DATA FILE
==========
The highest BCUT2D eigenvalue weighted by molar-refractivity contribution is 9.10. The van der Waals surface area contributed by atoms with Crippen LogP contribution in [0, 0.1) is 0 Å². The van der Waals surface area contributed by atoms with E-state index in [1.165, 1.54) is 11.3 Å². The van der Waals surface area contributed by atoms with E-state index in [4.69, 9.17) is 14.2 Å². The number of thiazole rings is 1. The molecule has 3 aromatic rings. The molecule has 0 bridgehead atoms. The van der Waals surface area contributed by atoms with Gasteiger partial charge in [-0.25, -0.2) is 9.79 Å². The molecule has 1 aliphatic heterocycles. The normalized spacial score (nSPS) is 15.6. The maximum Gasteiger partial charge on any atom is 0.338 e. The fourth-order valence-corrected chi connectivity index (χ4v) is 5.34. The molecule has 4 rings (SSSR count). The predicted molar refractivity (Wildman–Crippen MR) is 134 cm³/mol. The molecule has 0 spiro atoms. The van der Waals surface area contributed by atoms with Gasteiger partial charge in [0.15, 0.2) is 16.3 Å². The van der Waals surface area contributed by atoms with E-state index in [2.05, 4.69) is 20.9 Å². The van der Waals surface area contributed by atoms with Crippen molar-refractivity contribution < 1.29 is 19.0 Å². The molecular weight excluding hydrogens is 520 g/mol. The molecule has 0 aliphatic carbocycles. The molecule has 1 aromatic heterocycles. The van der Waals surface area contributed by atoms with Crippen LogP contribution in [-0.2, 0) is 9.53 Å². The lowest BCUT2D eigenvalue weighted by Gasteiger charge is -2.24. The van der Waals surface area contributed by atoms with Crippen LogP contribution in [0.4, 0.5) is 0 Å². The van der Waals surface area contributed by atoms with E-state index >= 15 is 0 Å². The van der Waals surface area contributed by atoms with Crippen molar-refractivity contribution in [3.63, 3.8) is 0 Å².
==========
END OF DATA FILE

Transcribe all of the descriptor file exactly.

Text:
The highest BCUT2D eigenvalue weighted by molar-refractivity contribution is 9.10. The van der Waals surface area contributed by atoms with Crippen LogP contribution in [0, 0.1) is 0 Å². The van der Waals surface area contributed by atoms with E-state index in [1.165, 1.54) is 11.3 Å². The van der Waals surface area contributed by atoms with E-state index in [4.69, 9.17) is 14.2 Å². The number of thiazole rings is 1. The molecule has 3 aromatic rings. The molecule has 0 bridgehead atoms. The van der Waals surface area contributed by atoms with Gasteiger partial charge in [-0.25, -0.2) is 9.79 Å². The molecule has 1 aliphatic heterocycles. The normalized spacial score (nSPS) is 15.6. The maximum Gasteiger partial charge on any atom is 0.338 e. The fourth-order valence-corrected chi connectivity index (χ4v) is 5.34. The molecule has 4 rings (SSSR count). The predicted molar refractivity (Wildman–Crippen MR) is 134 cm³/mol. The molecule has 0 spiro atoms. The van der Waals surface area contributed by atoms with Gasteiger partial charge in [0.15, 0.2) is 16.3 Å². The van der Waals surface area contributed by atoms with E-state index in [2.05, 4.69) is 20.9 Å². The van der Waals surface area contributed by atoms with Crippen molar-refractivity contribution < 1.29 is 19.0 Å². The molecular weight excluding hydrogens is 520 g/mol. The molecule has 0 aliphatic carbocycles. The molecule has 1 aromatic heterocycles. The van der Waals surface area contributed by atoms with Crippen LogP contribution in [-0.2, 0) is 9.53 Å². The lowest BCUT2D eigenvalue weighted by Gasteiger charge is -2.24. The van der Waals surface area contributed by atoms with Crippen LogP contribution in [0.4, 0.5) is 0 Å². The van der Waals surface area contributed by atoms with E-state index >= 15 is 0 Å². The van der Waals surface area contributed by atoms with Crippen molar-refractivity contribution in [3.63, 3.8) is 0 Å².